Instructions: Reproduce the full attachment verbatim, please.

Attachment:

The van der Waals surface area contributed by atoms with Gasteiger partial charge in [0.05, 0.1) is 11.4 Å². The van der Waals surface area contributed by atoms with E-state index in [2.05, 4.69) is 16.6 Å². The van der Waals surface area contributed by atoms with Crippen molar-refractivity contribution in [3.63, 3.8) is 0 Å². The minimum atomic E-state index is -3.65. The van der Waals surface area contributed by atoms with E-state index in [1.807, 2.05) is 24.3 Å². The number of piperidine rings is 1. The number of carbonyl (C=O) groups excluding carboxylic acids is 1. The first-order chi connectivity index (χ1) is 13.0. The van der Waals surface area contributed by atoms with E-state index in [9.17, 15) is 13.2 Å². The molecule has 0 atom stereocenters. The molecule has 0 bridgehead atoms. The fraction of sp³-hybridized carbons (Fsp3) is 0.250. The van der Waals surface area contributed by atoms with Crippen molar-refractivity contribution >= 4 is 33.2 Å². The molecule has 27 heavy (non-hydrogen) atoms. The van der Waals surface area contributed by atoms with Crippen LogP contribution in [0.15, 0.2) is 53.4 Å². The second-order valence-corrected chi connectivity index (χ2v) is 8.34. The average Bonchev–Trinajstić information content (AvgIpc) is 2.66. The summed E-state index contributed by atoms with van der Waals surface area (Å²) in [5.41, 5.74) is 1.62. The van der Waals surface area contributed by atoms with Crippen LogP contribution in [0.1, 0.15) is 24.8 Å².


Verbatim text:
The van der Waals surface area contributed by atoms with Gasteiger partial charge in [0.05, 0.1) is 11.4 Å². The van der Waals surface area contributed by atoms with E-state index in [2.05, 4.69) is 16.6 Å². The van der Waals surface area contributed by atoms with Crippen molar-refractivity contribution in [3.63, 3.8) is 0 Å². The minimum atomic E-state index is -3.65. The van der Waals surface area contributed by atoms with E-state index in [1.807, 2.05) is 24.3 Å². The number of piperidine rings is 1. The number of carbonyl (C=O) groups excluding carboxylic acids is 1. The first-order chi connectivity index (χ1) is 13.0. The van der Waals surface area contributed by atoms with E-state index in [9.17, 15) is 13.2 Å². The molecule has 0 atom stereocenters. The molecule has 0 bridgehead atoms. The fraction of sp³-hybridized carbons (Fsp3) is 0.250. The van der Waals surface area contributed by atoms with Crippen molar-refractivity contribution >= 4 is 33.2 Å². The molecule has 27 heavy (non-hydrogen) atoms. The van der Waals surface area contributed by atoms with Crippen LogP contribution in [0.15, 0.2) is 53.4 Å². The second-order valence-corrected chi connectivity index (χ2v) is 8.34. The average Bonchev–Trinajstić information content (AvgIpc) is 2.66. The summed E-state index contributed by atoms with van der Waals surface area (Å²) in [5.41, 5.74) is 1.62. The van der Waals surface area contributed by atoms with Crippen LogP contribution in [0.1, 0.15) is 24.8 Å².